University of Cambridge > > Quantitative History Seminar > Purchasing Paradise: gardens in the English economy, 1660-1815

Purchasing Paradise: gardens in the English economy, 1660-1815

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The landscape garden has been said to be England’s greatest contribution to European culture. Behind the hyperbole lies a century and a half of garden making, from the enormous formal gardens of the Restoration period and the time of William and Mary, which were then swept away by the landscape movement typified by Capability Brown and complemented finally by the more restrained designs of Humphry Repton and the picturesque school. These gardens represent the expenditure of billions of pounds, in modern values, in what is arguably the most conspicuous example of all of the luxury consumption of the period, literally reshaping the English countryside. But who paid for them, with what sources of funds, what was the nature of the industry which produced them and what was the impact on the economy? This paper explores these questions and in particular the role of public expenditure as well as the technological innovations which were spawned. These are topics which have been entirely ignored by both economic and garden historians but which throw new light on the economics, politics and social evolution of the long eighteenth century.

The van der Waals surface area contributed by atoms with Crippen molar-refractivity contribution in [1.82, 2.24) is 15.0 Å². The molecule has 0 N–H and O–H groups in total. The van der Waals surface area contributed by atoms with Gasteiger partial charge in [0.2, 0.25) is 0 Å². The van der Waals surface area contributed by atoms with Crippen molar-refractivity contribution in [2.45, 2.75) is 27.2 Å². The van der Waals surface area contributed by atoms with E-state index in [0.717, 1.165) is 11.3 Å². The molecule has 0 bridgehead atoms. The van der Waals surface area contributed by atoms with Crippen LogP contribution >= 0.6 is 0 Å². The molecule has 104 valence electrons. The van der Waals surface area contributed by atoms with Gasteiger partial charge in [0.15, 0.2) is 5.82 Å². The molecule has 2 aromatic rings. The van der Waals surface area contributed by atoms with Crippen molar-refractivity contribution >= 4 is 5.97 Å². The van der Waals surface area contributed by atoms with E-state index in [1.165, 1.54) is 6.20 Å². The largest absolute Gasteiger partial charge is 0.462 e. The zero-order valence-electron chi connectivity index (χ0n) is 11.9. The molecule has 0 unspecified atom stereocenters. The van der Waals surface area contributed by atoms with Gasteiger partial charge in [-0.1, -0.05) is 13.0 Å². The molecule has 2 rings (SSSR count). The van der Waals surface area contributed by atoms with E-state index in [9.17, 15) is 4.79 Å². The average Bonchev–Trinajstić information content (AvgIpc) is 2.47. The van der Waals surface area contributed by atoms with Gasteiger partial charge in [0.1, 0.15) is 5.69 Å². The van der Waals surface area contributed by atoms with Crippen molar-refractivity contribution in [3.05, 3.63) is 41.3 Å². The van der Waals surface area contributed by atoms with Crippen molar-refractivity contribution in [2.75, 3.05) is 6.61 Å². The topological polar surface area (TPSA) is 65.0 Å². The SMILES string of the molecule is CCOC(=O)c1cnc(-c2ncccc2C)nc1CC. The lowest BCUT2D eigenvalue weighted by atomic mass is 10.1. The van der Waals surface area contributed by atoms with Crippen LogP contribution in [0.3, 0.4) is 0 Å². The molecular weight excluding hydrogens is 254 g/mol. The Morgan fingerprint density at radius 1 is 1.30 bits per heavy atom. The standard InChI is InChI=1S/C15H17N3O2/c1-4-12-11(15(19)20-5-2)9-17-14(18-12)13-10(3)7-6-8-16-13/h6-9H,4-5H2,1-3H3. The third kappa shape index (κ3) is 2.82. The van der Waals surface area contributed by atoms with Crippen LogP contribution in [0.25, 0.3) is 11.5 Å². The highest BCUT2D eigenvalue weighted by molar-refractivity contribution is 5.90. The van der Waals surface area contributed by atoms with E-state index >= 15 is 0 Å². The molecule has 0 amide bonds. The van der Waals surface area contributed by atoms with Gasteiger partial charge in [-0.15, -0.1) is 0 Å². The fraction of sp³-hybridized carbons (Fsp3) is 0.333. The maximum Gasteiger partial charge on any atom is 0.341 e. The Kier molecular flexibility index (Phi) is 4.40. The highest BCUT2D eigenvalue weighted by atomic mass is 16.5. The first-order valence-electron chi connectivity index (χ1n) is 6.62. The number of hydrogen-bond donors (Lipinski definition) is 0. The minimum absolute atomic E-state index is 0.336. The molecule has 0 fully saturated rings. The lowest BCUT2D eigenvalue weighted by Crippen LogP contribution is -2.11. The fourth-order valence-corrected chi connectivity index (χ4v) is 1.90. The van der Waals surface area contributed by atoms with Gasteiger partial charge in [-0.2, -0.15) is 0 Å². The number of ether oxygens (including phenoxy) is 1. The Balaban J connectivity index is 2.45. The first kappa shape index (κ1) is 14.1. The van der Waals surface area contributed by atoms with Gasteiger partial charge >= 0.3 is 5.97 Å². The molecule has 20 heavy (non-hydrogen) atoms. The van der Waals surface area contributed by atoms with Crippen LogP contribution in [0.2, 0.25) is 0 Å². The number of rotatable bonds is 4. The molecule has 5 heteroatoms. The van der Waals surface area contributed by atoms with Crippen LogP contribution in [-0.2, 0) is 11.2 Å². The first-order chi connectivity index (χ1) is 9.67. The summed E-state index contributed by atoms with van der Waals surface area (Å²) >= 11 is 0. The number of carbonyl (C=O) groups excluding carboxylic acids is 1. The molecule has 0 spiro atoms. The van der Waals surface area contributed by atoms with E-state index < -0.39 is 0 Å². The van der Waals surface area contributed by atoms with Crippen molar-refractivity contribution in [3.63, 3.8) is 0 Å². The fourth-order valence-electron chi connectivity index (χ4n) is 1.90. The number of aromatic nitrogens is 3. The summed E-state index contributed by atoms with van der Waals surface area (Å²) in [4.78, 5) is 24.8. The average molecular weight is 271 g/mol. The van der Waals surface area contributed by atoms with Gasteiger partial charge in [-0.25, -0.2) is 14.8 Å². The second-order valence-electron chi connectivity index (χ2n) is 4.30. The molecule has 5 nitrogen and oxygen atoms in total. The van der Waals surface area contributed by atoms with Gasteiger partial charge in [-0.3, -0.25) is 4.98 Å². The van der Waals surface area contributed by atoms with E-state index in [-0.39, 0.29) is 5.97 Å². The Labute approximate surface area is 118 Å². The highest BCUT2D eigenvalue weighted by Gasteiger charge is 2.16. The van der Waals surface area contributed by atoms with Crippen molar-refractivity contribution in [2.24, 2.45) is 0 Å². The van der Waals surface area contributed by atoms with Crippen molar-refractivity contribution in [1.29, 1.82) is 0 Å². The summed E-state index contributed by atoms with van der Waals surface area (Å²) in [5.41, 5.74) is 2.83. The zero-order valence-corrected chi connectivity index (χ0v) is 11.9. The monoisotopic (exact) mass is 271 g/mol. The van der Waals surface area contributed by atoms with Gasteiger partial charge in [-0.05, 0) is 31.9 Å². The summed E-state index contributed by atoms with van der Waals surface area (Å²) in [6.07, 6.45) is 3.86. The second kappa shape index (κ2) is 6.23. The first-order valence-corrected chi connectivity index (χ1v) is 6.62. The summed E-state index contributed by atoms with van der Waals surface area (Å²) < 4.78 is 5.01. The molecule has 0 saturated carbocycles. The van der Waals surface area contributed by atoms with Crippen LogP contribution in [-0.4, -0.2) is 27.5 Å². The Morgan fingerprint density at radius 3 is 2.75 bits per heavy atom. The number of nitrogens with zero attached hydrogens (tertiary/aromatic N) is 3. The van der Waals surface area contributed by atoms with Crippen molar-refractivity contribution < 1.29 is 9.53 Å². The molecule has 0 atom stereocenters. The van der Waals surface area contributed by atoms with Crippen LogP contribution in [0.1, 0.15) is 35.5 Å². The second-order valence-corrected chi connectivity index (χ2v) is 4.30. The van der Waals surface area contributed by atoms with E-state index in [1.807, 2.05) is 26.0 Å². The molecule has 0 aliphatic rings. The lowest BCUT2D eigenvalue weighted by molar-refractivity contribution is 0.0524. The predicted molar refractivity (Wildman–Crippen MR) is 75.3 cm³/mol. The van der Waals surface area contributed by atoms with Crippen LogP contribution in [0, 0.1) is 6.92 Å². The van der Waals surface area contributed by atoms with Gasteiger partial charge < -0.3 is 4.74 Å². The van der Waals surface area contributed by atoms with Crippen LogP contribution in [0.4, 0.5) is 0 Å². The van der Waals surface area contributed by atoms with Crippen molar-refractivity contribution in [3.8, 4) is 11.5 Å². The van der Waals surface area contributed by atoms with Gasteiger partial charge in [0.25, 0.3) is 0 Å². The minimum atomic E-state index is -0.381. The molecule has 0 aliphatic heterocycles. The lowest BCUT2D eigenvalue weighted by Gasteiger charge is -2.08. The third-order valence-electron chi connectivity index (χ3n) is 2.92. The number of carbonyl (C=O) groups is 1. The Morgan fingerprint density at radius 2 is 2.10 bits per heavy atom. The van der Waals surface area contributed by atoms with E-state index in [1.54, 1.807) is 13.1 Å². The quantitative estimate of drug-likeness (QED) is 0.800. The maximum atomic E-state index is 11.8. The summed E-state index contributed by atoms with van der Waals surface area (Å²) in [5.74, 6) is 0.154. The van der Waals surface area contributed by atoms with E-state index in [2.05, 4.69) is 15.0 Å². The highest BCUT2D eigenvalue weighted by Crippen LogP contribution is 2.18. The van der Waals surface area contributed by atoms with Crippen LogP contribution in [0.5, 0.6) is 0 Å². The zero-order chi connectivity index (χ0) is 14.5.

This talk is part of the Quantitative History Seminar series.

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